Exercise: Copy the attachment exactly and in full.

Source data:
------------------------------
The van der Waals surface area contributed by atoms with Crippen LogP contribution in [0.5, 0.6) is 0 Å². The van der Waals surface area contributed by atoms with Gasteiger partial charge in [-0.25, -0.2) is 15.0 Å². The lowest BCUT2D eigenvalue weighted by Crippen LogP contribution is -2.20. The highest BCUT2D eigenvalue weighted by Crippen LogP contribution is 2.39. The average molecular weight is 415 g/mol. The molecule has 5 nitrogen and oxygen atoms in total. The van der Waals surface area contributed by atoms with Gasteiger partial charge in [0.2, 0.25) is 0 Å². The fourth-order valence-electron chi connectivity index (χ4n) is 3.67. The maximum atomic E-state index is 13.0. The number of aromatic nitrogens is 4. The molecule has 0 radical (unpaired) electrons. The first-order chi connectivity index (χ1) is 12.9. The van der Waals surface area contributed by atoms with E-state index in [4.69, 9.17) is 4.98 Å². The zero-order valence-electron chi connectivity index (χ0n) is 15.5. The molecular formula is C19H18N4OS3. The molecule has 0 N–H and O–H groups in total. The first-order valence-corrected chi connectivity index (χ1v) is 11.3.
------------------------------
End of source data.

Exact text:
The van der Waals surface area contributed by atoms with Crippen LogP contribution in [0.5, 0.6) is 0 Å². The van der Waals surface area contributed by atoms with Gasteiger partial charge in [-0.25, -0.2) is 15.0 Å². The lowest BCUT2D eigenvalue weighted by Crippen LogP contribution is -2.20. The highest BCUT2D eigenvalue weighted by Crippen LogP contribution is 2.39. The average molecular weight is 415 g/mol. The molecule has 5 nitrogen and oxygen atoms in total. The van der Waals surface area contributed by atoms with Gasteiger partial charge in [0.2, 0.25) is 0 Å². The fourth-order valence-electron chi connectivity index (χ4n) is 3.67. The maximum atomic E-state index is 13.0. The number of aromatic nitrogens is 4. The molecule has 0 radical (unpaired) electrons. The first-order chi connectivity index (χ1) is 12.9. The van der Waals surface area contributed by atoms with E-state index in [4.69, 9.17) is 4.98 Å². The zero-order valence-electron chi connectivity index (χ0n) is 15.5. The molecular formula is C19H18N4OS3. The molecule has 0 N–H and O–H groups in total. The first-order valence-corrected chi connectivity index (χ1v) is 11.3.